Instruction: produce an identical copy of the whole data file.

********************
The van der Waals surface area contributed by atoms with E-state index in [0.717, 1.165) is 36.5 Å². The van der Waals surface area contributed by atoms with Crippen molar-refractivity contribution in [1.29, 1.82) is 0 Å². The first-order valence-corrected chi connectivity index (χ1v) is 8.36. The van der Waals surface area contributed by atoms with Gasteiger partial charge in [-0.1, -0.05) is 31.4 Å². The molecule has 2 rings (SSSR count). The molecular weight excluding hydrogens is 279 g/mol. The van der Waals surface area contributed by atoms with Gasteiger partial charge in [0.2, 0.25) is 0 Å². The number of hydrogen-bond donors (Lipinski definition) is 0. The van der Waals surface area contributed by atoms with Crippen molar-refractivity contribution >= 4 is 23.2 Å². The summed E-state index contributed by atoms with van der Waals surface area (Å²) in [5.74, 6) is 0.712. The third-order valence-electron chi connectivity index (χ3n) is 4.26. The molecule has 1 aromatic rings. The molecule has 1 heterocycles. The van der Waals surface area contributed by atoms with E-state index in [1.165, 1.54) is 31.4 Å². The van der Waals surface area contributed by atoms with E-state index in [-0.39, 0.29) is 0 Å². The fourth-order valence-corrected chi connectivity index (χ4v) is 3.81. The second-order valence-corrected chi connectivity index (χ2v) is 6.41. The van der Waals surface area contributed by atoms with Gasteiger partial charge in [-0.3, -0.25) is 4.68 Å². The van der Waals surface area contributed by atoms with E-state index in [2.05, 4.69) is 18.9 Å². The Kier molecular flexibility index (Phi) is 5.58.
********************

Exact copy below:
The van der Waals surface area contributed by atoms with E-state index in [0.717, 1.165) is 36.5 Å². The van der Waals surface area contributed by atoms with Crippen molar-refractivity contribution in [1.29, 1.82) is 0 Å². The first-order valence-corrected chi connectivity index (χ1v) is 8.36. The van der Waals surface area contributed by atoms with Gasteiger partial charge in [-0.1, -0.05) is 31.4 Å². The molecule has 2 rings (SSSR count). The molecular weight excluding hydrogens is 279 g/mol. The van der Waals surface area contributed by atoms with Gasteiger partial charge in [0.2, 0.25) is 0 Å². The number of hydrogen-bond donors (Lipinski definition) is 0. The van der Waals surface area contributed by atoms with Crippen molar-refractivity contribution >= 4 is 23.2 Å². The summed E-state index contributed by atoms with van der Waals surface area (Å²) in [5.74, 6) is 0.712. The third-order valence-electron chi connectivity index (χ3n) is 4.26. The molecule has 1 aromatic rings. The molecule has 1 heterocycles. The van der Waals surface area contributed by atoms with E-state index in [1.165, 1.54) is 31.4 Å². The van der Waals surface area contributed by atoms with E-state index in [-0.39, 0.29) is 0 Å². The fourth-order valence-corrected chi connectivity index (χ4v) is 3.81. The second-order valence-corrected chi connectivity index (χ2v) is 6.41. The van der Waals surface area contributed by atoms with Gasteiger partial charge in [-0.3, -0.25) is 4.68 Å². The van der Waals surface area contributed by atoms with E-state index in [2.05, 4.69) is 18.9 Å². The Kier molecular flexibility index (Phi) is 5.58.